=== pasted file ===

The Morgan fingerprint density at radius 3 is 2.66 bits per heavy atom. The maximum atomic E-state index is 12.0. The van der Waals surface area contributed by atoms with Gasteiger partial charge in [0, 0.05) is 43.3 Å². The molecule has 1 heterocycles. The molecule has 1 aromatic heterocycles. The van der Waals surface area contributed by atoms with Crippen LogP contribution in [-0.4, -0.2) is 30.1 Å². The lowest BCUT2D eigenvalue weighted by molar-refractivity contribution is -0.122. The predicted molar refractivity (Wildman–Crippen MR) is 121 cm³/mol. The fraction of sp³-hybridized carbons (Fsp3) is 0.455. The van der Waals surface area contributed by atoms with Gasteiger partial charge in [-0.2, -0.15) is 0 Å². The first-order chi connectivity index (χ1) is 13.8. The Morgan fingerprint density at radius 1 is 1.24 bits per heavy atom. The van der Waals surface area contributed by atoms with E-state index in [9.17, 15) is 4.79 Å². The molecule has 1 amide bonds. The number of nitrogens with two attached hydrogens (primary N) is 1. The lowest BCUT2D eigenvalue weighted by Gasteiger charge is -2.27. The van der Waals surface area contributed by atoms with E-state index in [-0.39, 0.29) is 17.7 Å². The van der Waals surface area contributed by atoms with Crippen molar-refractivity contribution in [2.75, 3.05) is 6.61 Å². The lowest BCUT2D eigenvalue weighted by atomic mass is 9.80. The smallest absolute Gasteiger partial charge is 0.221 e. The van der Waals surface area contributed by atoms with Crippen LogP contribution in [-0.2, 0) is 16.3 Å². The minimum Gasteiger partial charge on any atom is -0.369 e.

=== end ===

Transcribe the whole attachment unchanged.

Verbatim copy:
The Morgan fingerprint density at radius 3 is 2.66 bits per heavy atom. The maximum atomic E-state index is 12.0. The van der Waals surface area contributed by atoms with Gasteiger partial charge in [0, 0.05) is 43.3 Å². The molecule has 1 heterocycles. The molecule has 1 aromatic heterocycles. The van der Waals surface area contributed by atoms with Crippen LogP contribution in [-0.4, -0.2) is 30.1 Å². The lowest BCUT2D eigenvalue weighted by molar-refractivity contribution is -0.122. The predicted molar refractivity (Wildman–Crippen MR) is 121 cm³/mol. The fraction of sp³-hybridized carbons (Fsp3) is 0.455. The van der Waals surface area contributed by atoms with Gasteiger partial charge in [-0.2, -0.15) is 0 Å². The first-order chi connectivity index (χ1) is 13.8. The Morgan fingerprint density at radius 1 is 1.24 bits per heavy atom. The van der Waals surface area contributed by atoms with E-state index in [9.17, 15) is 4.79 Å². The molecule has 1 amide bonds. The number of nitrogens with two attached hydrogens (primary N) is 1. The lowest BCUT2D eigenvalue weighted by Gasteiger charge is -2.27. The van der Waals surface area contributed by atoms with E-state index in [-0.39, 0.29) is 17.7 Å². The van der Waals surface area contributed by atoms with Crippen molar-refractivity contribution in [2.75, 3.05) is 6.61 Å². The lowest BCUT2D eigenvalue weighted by atomic mass is 9.80. The smallest absolute Gasteiger partial charge is 0.221 e. The van der Waals surface area contributed by atoms with Crippen LogP contribution in [-0.2, 0) is 16.3 Å². The minimum Gasteiger partial charge on any atom is -0.369 e.